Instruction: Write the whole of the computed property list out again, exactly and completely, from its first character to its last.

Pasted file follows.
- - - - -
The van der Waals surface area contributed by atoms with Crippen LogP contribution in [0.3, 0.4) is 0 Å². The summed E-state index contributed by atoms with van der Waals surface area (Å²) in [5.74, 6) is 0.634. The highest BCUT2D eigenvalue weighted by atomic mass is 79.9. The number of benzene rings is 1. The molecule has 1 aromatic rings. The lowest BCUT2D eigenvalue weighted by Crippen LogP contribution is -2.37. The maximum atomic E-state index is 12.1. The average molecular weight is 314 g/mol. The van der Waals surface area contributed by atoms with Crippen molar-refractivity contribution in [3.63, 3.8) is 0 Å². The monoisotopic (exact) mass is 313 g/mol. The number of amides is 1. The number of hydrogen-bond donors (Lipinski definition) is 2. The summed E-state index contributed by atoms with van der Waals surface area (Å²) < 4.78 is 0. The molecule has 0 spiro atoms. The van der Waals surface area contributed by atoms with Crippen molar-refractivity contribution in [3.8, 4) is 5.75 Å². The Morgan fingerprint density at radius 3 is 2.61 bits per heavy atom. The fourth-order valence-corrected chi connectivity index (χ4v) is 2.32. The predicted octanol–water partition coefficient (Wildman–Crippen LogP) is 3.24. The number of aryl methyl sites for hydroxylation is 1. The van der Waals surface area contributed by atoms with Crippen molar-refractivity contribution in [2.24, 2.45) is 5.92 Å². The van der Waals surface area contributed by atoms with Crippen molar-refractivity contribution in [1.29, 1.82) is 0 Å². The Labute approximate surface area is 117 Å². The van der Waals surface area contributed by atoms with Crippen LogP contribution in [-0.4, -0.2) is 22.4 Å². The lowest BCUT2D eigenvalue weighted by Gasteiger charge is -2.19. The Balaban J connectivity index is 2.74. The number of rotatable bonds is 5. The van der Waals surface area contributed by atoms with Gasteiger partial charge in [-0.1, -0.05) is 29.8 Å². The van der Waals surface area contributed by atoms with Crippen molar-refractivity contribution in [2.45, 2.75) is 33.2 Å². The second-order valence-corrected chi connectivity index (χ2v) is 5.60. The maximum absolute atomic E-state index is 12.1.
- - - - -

The van der Waals surface area contributed by atoms with Crippen LogP contribution in [0.3, 0.4) is 0 Å². The summed E-state index contributed by atoms with van der Waals surface area (Å²) in [5.74, 6) is 0.634. The highest BCUT2D eigenvalue weighted by atomic mass is 79.9. The number of benzene rings is 1. The molecule has 1 aromatic rings. The lowest BCUT2D eigenvalue weighted by Crippen LogP contribution is -2.37. The maximum atomic E-state index is 12.1. The average molecular weight is 314 g/mol. The van der Waals surface area contributed by atoms with Crippen molar-refractivity contribution in [3.63, 3.8) is 0 Å². The monoisotopic (exact) mass is 313 g/mol. The number of amides is 1. The number of hydrogen-bond donors (Lipinski definition) is 2. The summed E-state index contributed by atoms with van der Waals surface area (Å²) < 4.78 is 0. The molecule has 0 spiro atoms. The van der Waals surface area contributed by atoms with Crippen molar-refractivity contribution in [3.8, 4) is 5.75 Å². The Morgan fingerprint density at radius 3 is 2.61 bits per heavy atom. The fourth-order valence-corrected chi connectivity index (χ4v) is 2.32. The predicted octanol–water partition coefficient (Wildman–Crippen LogP) is 3.24. The number of aryl methyl sites for hydroxylation is 1. The van der Waals surface area contributed by atoms with Crippen molar-refractivity contribution in [2.24, 2.45) is 5.92 Å². The van der Waals surface area contributed by atoms with Crippen molar-refractivity contribution in [1.29, 1.82) is 0 Å². The Labute approximate surface area is 117 Å². The van der Waals surface area contributed by atoms with Crippen LogP contribution in [-0.4, -0.2) is 22.4 Å². The lowest BCUT2D eigenvalue weighted by Gasteiger charge is -2.19. The Balaban J connectivity index is 2.74. The number of rotatable bonds is 5. The van der Waals surface area contributed by atoms with Gasteiger partial charge in [-0.1, -0.05) is 29.8 Å². The van der Waals surface area contributed by atoms with Crippen molar-refractivity contribution in [2.45, 2.75) is 33.2 Å². The second-order valence-corrected chi connectivity index (χ2v) is 5.60. The maximum absolute atomic E-state index is 12.1.